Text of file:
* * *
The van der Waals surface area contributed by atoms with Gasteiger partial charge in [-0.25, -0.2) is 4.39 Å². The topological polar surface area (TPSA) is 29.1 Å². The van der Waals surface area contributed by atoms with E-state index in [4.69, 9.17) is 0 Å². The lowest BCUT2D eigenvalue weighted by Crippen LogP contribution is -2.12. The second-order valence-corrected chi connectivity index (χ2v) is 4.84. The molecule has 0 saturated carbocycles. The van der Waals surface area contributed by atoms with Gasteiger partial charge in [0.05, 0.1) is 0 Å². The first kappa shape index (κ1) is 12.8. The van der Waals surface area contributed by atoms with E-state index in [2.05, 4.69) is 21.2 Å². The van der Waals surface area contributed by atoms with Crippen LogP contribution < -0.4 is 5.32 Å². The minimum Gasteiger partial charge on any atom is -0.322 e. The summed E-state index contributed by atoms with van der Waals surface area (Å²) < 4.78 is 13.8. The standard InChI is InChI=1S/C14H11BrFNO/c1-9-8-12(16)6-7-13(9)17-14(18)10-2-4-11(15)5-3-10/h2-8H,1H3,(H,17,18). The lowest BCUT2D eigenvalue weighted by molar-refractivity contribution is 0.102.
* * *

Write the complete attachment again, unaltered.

The van der Waals surface area contributed by atoms with Gasteiger partial charge in [-0.25, -0.2) is 4.39 Å². The topological polar surface area (TPSA) is 29.1 Å². The van der Waals surface area contributed by atoms with E-state index in [4.69, 9.17) is 0 Å². The lowest BCUT2D eigenvalue weighted by Crippen LogP contribution is -2.12. The second-order valence-corrected chi connectivity index (χ2v) is 4.84. The molecule has 0 saturated carbocycles. The van der Waals surface area contributed by atoms with Gasteiger partial charge in [0.05, 0.1) is 0 Å². The first kappa shape index (κ1) is 12.8. The van der Waals surface area contributed by atoms with E-state index in [2.05, 4.69) is 21.2 Å². The van der Waals surface area contributed by atoms with Crippen LogP contribution < -0.4 is 5.32 Å². The minimum Gasteiger partial charge on any atom is -0.322 e. The summed E-state index contributed by atoms with van der Waals surface area (Å²) < 4.78 is 13.8. The standard InChI is InChI=1S/C14H11BrFNO/c1-9-8-12(16)6-7-13(9)17-14(18)10-2-4-11(15)5-3-10/h2-8H,1H3,(H,17,18). The lowest BCUT2D eigenvalue weighted by molar-refractivity contribution is 0.102.